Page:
Nov 9 – 11, 2022
Europe/Zurich timezone



Nov 11, 2022, 5:10 PM


Prof. Dr. Barbara Romanowicz (UC Berkeley and Collège de France), "Imaging the earth's deep interior using seismic waves"

Barbara Romanowicz
Professor of the Graduate School, University of California, Berkeley.
and Professeur Honoraire, Collège de France, Paris

In the mid 1960's, the plate tectonics revolution brought to light the dynamic nature of the earth's interior, with rising hot molten rock forming new crust at mid-ocean ridges and cold, thickened tectonic plates returning to the mantle at so-called subduction zones. We now understand that plate motions are driven by internal currents of matter that serve to evacuate heat accumulated deep in our planet. However, the precise mechanisms by which these motions interact with plates remains somewhat elusive.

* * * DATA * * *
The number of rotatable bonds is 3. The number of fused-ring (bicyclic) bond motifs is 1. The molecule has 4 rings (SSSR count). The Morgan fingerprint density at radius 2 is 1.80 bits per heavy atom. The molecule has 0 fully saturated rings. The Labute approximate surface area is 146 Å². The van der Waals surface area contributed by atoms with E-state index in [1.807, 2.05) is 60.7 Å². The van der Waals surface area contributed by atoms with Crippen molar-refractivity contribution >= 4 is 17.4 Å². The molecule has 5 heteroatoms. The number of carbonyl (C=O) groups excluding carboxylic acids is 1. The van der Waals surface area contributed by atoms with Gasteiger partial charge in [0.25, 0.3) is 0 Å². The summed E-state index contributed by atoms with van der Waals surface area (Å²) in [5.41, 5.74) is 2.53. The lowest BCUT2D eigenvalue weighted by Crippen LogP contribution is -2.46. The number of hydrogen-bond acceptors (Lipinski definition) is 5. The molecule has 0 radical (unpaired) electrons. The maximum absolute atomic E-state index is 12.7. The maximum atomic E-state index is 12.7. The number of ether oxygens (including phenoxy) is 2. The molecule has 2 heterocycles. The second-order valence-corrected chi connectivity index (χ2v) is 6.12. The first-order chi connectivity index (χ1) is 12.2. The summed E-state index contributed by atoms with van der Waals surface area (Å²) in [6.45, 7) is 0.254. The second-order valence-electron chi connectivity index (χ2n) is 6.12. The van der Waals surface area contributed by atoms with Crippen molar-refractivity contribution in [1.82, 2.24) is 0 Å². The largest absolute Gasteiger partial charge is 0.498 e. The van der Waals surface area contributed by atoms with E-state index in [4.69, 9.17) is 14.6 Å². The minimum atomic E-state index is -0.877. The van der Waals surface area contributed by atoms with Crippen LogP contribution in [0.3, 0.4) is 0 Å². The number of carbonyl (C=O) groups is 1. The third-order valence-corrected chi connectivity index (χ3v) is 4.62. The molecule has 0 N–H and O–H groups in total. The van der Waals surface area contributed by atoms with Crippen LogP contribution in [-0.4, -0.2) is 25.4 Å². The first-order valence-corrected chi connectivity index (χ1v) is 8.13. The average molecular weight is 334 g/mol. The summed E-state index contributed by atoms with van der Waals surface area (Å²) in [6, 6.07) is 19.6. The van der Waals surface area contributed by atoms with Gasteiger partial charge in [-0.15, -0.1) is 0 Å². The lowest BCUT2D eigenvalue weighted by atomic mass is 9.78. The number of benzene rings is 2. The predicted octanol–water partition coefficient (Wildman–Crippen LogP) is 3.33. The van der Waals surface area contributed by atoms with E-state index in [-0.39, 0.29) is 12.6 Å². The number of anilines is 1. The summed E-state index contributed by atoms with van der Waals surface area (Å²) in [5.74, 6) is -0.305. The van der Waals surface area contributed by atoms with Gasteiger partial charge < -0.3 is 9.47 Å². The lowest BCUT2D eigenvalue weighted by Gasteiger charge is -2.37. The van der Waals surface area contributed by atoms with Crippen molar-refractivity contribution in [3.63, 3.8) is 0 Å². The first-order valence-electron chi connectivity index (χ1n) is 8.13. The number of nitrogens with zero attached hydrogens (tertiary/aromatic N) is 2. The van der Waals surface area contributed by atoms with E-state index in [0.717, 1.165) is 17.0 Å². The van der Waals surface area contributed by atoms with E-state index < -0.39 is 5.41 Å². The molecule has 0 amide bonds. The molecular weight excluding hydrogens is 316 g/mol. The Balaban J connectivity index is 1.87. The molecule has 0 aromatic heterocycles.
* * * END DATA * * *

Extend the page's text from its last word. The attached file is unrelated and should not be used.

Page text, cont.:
Seismic waves generated by natural earthquakes penetrate deep into the earth's interior, accelerating or decelerating as they propagate, depending on the temperature and composition of the rock masses they encounter, thus illuminating the internal structure of our planet. Forty five ago, the first global seismic tomographic models revealed the presence of two large, antipodal, structures at the base of the Earth's mantle, that had no obvious relation to surface geology or plate tectonics. With the expansion of digital, very broadband seismic networks and related on-line databases, combined with improvements in theory and computer power, the resolution of mantle elastic structure has progressively improved. I will illustrate how state-of- the-art imaging techniques allow us to track the fate of tectonic plates that dive back into the mantle beneath the Pacific "ring of fire", follow the paths of deeply rooted hot mantle plumes, as they ascend towards the surface and are expressed there in the form of hotspot volcanism (of which Hawaii and Iceland are prominent examples). I will present some of the open science questions raised by the new imaging results, and discuss technical challenges and pathways for further progress in full waveform tomography, combining tools from seismology and other geophysical disciplines.

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